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  • Cited by 11
  • Print publication year: 2010
  • Online publication date: July 2014

11 - Ecomorphology of North American Eocene carnivores: evidence for competition between Carnivorans and Creodonts

Summary

Introduction

Evolutionary history is characterised by numerous occurrences of ‘double-wedge’ patterns of diversification and decline, wherein one taxon rises in diversity, but then declines alongside an increase in diversity of a second group (Figure 11.1). In some instances, temporal overlap of these two diversity curves has been taken to imply competitive replacement. In a review of the subject, Benton (1987) discussed the problem of distinguishing true competitive replacement from turnover events that result from some extrinsic factor such as environmental change. This distinction between intrinsic and extrinsic factors is at the heart of the debate over detection of competition in the fossil record.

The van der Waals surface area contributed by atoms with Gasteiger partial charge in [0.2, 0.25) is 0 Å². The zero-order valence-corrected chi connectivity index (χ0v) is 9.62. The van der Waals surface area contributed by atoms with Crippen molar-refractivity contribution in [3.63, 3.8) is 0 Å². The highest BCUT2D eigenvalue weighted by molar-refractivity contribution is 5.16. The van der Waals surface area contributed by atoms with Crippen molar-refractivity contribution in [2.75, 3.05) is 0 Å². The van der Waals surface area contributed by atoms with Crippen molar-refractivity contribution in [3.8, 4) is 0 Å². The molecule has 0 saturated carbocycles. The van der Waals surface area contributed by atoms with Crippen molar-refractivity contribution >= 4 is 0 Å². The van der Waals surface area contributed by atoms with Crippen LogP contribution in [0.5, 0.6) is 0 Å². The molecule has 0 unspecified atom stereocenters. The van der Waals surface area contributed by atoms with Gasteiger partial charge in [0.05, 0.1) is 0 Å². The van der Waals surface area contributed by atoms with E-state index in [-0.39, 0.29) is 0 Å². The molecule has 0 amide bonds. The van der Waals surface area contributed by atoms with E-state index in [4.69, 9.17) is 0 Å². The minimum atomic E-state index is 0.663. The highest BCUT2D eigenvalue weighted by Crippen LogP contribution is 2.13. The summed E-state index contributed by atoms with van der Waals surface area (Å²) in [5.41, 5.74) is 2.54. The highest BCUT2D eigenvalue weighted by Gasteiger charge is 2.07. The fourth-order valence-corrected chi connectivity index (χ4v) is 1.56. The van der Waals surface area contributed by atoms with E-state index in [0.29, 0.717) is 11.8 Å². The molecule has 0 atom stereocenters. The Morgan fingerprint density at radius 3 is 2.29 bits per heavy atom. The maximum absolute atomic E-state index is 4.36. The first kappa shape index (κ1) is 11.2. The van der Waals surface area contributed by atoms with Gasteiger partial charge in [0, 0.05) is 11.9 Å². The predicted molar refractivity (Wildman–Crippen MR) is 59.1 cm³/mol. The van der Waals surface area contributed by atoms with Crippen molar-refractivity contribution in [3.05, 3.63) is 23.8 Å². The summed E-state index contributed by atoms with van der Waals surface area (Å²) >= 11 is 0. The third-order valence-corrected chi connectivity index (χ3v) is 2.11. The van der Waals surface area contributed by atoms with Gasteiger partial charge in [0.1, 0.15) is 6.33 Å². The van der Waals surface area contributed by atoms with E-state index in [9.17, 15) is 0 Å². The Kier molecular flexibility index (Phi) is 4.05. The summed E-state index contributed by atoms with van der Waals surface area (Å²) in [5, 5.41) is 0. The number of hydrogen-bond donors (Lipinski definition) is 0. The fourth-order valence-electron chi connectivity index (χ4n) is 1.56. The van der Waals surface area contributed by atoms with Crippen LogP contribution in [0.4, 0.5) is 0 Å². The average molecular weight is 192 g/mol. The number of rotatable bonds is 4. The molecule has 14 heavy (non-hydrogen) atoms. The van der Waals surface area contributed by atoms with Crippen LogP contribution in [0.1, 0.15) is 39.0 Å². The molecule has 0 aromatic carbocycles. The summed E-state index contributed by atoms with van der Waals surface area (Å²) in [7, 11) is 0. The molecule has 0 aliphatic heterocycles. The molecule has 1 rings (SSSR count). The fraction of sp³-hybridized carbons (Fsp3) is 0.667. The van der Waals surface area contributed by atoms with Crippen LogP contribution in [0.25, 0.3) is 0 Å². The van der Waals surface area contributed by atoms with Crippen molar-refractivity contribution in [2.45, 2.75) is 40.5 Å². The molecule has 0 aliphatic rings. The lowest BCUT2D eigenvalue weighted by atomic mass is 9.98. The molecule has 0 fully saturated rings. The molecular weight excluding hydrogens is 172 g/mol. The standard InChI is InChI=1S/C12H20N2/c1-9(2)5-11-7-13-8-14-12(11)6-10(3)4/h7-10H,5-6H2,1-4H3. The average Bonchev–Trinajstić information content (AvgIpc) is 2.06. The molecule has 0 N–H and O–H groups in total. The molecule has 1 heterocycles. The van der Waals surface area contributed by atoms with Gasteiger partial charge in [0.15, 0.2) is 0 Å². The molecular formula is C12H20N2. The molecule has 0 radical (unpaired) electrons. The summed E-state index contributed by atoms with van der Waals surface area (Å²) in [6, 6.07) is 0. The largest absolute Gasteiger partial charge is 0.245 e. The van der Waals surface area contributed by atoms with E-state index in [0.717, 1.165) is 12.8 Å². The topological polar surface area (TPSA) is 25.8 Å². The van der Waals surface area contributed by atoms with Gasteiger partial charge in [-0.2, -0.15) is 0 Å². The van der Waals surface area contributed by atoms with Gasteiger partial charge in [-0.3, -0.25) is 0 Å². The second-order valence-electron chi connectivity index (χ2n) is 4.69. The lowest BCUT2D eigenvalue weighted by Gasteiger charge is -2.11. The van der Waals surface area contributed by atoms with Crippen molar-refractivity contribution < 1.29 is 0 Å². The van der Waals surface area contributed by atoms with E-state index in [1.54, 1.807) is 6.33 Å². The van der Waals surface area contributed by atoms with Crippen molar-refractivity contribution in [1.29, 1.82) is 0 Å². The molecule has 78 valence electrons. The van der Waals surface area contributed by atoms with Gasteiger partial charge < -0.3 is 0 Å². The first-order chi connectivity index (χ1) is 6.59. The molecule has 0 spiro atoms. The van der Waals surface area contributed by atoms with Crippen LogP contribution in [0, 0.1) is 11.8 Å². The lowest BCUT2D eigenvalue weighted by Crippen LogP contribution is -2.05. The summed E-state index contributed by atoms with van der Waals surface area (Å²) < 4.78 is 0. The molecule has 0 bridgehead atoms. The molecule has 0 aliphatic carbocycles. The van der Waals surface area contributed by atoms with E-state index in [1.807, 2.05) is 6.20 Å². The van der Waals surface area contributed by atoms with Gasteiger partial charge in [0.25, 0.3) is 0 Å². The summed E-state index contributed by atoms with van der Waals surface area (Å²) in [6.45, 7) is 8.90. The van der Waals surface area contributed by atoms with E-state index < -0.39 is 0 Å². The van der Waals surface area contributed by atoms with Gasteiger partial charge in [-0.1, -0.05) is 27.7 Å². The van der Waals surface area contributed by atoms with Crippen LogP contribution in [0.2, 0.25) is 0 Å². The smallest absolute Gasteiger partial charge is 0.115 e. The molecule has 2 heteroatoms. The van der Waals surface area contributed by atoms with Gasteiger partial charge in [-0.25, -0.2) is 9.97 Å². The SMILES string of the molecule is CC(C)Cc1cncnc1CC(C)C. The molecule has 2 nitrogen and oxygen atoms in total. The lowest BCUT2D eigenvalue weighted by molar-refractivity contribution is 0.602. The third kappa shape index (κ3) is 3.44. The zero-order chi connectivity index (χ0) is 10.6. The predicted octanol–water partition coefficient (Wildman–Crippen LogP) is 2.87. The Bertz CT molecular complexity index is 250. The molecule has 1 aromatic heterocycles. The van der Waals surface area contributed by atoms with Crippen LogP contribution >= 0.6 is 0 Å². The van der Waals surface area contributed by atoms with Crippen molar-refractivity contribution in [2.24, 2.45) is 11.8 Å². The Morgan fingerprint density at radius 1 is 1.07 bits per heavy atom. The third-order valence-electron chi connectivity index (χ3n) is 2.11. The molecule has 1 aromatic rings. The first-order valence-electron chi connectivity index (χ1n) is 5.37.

Intrinsic factors imply a competitive advantage that one group has over another, but defining that advantage is difficult. Replacement can be caused by direct competition, such as uneven resource gathering capabilities (Sepkoski, 1996; Schluter, 2000) or interference competition (e.g. carcass theft and interspecific killing) (Palomares and Caro, 1999; Van Valkenburgh, 2001). The successful group in this direct competition may possess an adaptation (Rosenzweig and McCord, 1991) that allows it to outcompete the declining group. Benton (1987) termed turnover events derived from direct competition ‘active replacement’ or ‘ecological replacement’, and found very few convincing cases in the literature for this type of replacement (Benton, 1996).

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